China’s economic growth has slowed down in the latest quarter, the slowest since early 2009 in the aftermath of the global crisis, latest data say. The world’s second-largest economy grew by 6.9 percent in the three months ended in September, data showed on Monday. That was down from the previous quarter’s 7 percent.
Weakening trade and manufacturing have fuelled concern about possible job losses and unrest. The communist government has cut interest rates five times since last November in an effort to shore up growth.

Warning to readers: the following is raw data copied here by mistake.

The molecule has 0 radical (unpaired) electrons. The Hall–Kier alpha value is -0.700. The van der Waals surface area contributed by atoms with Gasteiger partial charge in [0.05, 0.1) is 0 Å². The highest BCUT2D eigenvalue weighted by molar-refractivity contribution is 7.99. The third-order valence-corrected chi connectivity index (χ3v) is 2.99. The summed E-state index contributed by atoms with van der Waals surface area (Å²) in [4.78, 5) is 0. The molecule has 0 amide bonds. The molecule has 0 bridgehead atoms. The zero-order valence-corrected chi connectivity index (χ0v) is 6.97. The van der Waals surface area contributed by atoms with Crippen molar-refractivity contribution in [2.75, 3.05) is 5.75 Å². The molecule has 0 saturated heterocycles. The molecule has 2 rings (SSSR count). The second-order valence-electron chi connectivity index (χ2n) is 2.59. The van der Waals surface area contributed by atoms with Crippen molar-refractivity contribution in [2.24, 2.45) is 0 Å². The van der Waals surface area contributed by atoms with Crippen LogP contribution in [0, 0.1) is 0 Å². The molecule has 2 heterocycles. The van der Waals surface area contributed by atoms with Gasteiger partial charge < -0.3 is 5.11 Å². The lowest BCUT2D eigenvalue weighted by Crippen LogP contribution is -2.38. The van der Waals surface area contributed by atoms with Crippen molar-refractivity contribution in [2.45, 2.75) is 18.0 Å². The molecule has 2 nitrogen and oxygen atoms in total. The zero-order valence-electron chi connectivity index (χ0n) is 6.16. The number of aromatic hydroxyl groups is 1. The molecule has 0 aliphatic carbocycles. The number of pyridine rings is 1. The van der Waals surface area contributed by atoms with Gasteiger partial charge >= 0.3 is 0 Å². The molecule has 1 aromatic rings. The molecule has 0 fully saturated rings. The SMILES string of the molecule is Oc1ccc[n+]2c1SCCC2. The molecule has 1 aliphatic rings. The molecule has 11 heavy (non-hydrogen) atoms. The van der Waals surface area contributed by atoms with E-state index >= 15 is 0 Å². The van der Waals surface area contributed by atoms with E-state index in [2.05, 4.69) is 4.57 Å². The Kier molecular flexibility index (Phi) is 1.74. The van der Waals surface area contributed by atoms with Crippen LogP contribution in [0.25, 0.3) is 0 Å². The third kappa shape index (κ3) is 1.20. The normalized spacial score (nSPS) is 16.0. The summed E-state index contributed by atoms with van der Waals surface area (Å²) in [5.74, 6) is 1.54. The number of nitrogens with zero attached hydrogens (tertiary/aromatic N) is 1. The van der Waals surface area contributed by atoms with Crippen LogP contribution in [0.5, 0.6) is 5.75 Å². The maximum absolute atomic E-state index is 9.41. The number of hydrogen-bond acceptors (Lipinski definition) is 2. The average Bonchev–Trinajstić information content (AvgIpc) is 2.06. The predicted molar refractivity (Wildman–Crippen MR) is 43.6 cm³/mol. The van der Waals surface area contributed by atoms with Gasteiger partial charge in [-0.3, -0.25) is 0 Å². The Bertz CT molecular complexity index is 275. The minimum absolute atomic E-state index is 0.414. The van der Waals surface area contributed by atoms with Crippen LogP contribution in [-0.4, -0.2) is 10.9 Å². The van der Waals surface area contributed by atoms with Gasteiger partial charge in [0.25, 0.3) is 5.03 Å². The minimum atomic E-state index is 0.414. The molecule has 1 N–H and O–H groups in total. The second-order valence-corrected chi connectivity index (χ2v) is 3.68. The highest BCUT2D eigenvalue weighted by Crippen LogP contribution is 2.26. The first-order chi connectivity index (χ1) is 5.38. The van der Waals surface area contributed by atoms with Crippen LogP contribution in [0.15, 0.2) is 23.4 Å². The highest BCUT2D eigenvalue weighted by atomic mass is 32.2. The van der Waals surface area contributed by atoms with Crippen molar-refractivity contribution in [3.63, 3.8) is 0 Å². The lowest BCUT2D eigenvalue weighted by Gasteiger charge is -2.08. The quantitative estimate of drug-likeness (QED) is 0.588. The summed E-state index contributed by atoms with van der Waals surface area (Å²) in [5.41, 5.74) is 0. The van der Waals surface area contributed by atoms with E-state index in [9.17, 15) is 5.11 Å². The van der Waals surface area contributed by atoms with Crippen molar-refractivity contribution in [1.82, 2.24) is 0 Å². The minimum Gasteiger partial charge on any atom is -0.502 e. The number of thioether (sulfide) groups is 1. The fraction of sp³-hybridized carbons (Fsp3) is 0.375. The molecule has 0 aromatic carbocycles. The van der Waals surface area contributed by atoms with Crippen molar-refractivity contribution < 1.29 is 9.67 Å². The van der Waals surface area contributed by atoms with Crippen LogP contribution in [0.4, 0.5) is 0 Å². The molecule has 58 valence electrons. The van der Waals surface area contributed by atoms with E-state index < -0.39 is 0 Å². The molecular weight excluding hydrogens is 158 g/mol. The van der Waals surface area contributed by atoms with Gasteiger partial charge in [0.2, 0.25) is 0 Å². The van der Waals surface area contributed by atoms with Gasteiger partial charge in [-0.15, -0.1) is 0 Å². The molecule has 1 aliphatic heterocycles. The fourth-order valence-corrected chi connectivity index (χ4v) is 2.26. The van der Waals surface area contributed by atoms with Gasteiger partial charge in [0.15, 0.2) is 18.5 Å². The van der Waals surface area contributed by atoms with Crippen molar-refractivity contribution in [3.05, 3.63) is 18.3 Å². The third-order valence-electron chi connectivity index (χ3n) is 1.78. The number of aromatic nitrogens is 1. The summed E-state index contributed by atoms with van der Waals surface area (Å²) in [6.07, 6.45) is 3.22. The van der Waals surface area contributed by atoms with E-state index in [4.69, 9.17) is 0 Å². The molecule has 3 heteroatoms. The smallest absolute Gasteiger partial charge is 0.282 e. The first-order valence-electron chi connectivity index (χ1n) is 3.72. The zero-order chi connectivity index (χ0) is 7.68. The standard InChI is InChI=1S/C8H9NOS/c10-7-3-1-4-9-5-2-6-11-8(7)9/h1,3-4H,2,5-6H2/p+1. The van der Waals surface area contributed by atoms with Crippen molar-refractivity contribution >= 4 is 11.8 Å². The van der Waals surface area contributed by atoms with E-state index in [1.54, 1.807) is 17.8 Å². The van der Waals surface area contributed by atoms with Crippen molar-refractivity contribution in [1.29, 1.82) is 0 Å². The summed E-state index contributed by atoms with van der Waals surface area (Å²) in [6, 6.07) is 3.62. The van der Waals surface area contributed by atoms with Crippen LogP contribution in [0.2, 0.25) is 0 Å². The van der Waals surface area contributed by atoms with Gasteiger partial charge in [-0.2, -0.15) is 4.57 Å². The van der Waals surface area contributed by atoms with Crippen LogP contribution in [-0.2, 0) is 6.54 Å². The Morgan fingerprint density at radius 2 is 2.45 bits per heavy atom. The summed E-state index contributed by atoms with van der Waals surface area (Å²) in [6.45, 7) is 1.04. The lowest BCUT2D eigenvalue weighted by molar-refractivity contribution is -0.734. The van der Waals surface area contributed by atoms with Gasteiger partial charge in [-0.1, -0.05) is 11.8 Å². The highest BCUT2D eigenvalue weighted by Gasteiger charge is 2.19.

However, consumer spending accelerated over the course of the quarter, helping to shore up the expansion. Growth in retail sales picked up from 10.5 percent in July to 10.9 percent in September. Spending on e-commerce grew by 36 percent in the third quarter over a year earlier.
“Continued downward pressures from real estate and exports caused to drop,” said Louis Kuijs of Oxford Economics in a report. “But robust consumption and infrastructure prevented a sharper slowdown.” Much of China’s slowdown over the past five years is self-imposed as communist leaders try to steer the economy to more self-sustaining growth based on domestic consumption and service industry instead of trade and investment.